Paint Roller

12. Roller Cover

The roller cover is the part of the roller that holds your paint. We have found that the ⅜-inch nap roller is best for indoor painting, and the ¾-inch nap is best for outdoor painting. The ¾-inch is thicker and fluffier than the ⅜-inch, which helps push the paint into rough surfaces better. Though these are the rollers that we recommend, there are others on the market that you may choose for your job, per your preference.

As far as cleaning the roller goes, you can do it the expensive way and buy a different roller for each individual color. This is usually best for oil-based paints. Water-based paint cleans up easily with soap and water. Just like the rolling pan, it is important to get all the paint out of the rollers when washing them to ensure a nice finish of the next color.

Roller cover

13. Two- or Three-Inch Flat Brush

Flat brushes are best when used on flat surfaces, like door frames and floorboards. You don’t want a roller to cut into your walls, or you will get paint where you don’t want it. The two- or -three-inch flat brush will get you to the edge of the wall and still be out enough that you can roll right up to that paint line without touching the area you don’t want painted that color.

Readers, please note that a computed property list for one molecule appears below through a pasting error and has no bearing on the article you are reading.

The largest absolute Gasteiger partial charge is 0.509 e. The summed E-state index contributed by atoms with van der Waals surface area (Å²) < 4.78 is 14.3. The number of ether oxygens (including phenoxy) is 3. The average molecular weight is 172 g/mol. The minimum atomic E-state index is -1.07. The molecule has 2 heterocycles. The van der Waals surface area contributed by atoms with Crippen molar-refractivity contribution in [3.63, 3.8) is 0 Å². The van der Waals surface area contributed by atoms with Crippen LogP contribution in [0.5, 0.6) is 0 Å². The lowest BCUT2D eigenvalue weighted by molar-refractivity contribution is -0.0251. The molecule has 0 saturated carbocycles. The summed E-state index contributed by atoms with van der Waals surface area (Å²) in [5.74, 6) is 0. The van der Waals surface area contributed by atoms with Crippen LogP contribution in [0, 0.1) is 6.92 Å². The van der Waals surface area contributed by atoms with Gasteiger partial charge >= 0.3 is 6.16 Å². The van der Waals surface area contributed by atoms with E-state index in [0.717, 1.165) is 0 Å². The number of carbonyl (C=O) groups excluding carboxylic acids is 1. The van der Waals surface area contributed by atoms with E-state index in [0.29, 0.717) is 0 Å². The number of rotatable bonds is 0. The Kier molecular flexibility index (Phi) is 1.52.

Flat brush

14. Two- or Three-Inch Angled Paint Brush

Angled brushes are great for cutting in corners and windows.

Angled brush

15. Hole Filler

Hole filler is easier to use than spackling when you need to fill small holes in your surface before painting it. You will want those holes filled, so they won’t show on your newly painted surface.

Hole filler

16. Screwdriver

A screwdriver is needed to remove outlet or switch covers in the room that you are painting. A flat-head screwdriver can also be used to open paint cans in a pinch, if you don’t have a paint can opener.

Screwdriver

17. Mini-Roller Pan

Mini-roller pans are nice to have when cutting in your walls. It is easier, and lighter, to carry them around the room, and up ladders, than it is to carry the paint can.

Mini roller pan

18. Sponge

A damp sponge is used to quickly wipe your wall before you paint it to get off any dust or other debris. New paint doesn’t always adhere well if there is dust on the walls.